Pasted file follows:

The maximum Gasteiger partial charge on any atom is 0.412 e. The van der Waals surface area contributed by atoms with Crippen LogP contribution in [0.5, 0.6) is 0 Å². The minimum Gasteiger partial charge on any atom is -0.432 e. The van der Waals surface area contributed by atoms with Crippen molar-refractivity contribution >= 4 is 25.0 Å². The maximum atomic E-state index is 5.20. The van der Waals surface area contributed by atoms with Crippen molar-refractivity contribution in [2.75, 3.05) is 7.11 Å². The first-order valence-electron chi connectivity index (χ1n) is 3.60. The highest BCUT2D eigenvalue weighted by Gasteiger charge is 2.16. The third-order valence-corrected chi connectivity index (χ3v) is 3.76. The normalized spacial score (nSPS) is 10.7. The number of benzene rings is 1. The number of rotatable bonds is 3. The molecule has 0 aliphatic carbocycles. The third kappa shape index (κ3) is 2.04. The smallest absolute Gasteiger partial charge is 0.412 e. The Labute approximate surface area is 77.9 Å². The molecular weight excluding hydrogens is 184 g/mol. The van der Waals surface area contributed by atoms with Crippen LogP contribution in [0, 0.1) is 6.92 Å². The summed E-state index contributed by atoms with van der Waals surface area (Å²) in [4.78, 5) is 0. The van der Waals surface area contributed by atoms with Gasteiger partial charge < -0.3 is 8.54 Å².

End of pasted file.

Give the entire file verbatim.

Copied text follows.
The maximum Gasteiger partial charge on any atom is 0.412 e. The van der Waals surface area contributed by atoms with Crippen LogP contribution in [0.5, 0.6) is 0 Å². The minimum Gasteiger partial charge on any atom is -0.432 e. The van der Waals surface area contributed by atoms with Crippen molar-refractivity contribution >= 4 is 25.0 Å². The maximum atomic E-state index is 5.20. The van der Waals surface area contributed by atoms with Crippen molar-refractivity contribution in [2.75, 3.05) is 7.11 Å². The first-order valence-electron chi connectivity index (χ1n) is 3.60. The highest BCUT2D eigenvalue weighted by Gasteiger charge is 2.16. The third-order valence-corrected chi connectivity index (χ3v) is 3.76. The normalized spacial score (nSPS) is 10.7. The number of benzene rings is 1. The number of rotatable bonds is 3. The molecule has 0 aliphatic carbocycles. The third kappa shape index (κ3) is 2.04. The smallest absolute Gasteiger partial charge is 0.412 e. The Labute approximate surface area is 77.9 Å². The molecular weight excluding hydrogens is 184 g/mol. The van der Waals surface area contributed by atoms with Crippen LogP contribution in [0, 0.1) is 6.92 Å². The summed E-state index contributed by atoms with van der Waals surface area (Å²) in [4.78, 5) is 0. The van der Waals surface area contributed by atoms with Gasteiger partial charge < -0.3 is 8.54 Å².